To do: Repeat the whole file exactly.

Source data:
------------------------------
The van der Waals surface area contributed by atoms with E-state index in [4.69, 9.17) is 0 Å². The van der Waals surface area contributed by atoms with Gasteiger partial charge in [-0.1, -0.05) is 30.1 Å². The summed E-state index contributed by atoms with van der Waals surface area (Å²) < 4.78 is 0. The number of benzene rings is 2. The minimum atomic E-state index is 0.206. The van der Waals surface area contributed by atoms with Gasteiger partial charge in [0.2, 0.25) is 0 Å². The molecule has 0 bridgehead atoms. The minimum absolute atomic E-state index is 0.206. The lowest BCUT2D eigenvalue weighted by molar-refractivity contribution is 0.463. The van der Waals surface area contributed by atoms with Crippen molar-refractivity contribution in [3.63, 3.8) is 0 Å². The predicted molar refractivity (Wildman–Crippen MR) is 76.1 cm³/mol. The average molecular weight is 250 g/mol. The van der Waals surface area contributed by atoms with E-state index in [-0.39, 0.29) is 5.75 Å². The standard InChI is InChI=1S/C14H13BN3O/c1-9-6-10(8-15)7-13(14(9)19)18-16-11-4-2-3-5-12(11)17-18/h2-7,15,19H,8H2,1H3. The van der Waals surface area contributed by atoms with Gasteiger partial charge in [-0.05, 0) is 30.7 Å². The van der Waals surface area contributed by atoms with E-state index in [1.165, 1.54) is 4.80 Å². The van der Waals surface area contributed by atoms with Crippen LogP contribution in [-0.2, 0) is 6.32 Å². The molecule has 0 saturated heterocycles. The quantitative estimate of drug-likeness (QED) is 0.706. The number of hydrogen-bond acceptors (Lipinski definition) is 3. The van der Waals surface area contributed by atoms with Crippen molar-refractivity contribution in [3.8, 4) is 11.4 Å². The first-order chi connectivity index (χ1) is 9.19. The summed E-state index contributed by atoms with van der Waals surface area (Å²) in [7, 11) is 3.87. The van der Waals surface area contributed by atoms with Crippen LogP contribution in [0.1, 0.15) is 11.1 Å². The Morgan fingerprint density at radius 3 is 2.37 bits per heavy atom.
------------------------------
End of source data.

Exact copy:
The van der Waals surface area contributed by atoms with E-state index in [4.69, 9.17) is 0 Å². The van der Waals surface area contributed by atoms with Gasteiger partial charge in [-0.1, -0.05) is 30.1 Å². The summed E-state index contributed by atoms with van der Waals surface area (Å²) < 4.78 is 0. The number of benzene rings is 2. The minimum atomic E-state index is 0.206. The van der Waals surface area contributed by atoms with Gasteiger partial charge in [0.2, 0.25) is 0 Å². The molecule has 0 bridgehead atoms. The minimum absolute atomic E-state index is 0.206. The lowest BCUT2D eigenvalue weighted by molar-refractivity contribution is 0.463. The van der Waals surface area contributed by atoms with Crippen molar-refractivity contribution in [3.63, 3.8) is 0 Å². The predicted molar refractivity (Wildman–Crippen MR) is 76.1 cm³/mol. The average molecular weight is 250 g/mol. The van der Waals surface area contributed by atoms with E-state index in [-0.39, 0.29) is 5.75 Å². The standard InChI is InChI=1S/C14H13BN3O/c1-9-6-10(8-15)7-13(14(9)19)18-16-11-4-2-3-5-12(11)17-18/h2-7,15,19H,8H2,1H3. The van der Waals surface area contributed by atoms with Gasteiger partial charge in [-0.05, 0) is 30.7 Å². The van der Waals surface area contributed by atoms with E-state index in [1.165, 1.54) is 4.80 Å². The van der Waals surface area contributed by atoms with Crippen LogP contribution in [-0.2, 0) is 6.32 Å². The molecule has 0 saturated heterocycles. The quantitative estimate of drug-likeness (QED) is 0.706. The number of hydrogen-bond acceptors (Lipinski definition) is 3. The van der Waals surface area contributed by atoms with Crippen molar-refractivity contribution in [3.8, 4) is 11.4 Å². The first-order chi connectivity index (χ1) is 9.19. The summed E-state index contributed by atoms with van der Waals surface area (Å²) in [7, 11) is 3.87. The van der Waals surface area contributed by atoms with Crippen LogP contribution in [0.1, 0.15) is 11.1 Å². The Morgan fingerprint density at radius 3 is 2.37 bits per heavy atom.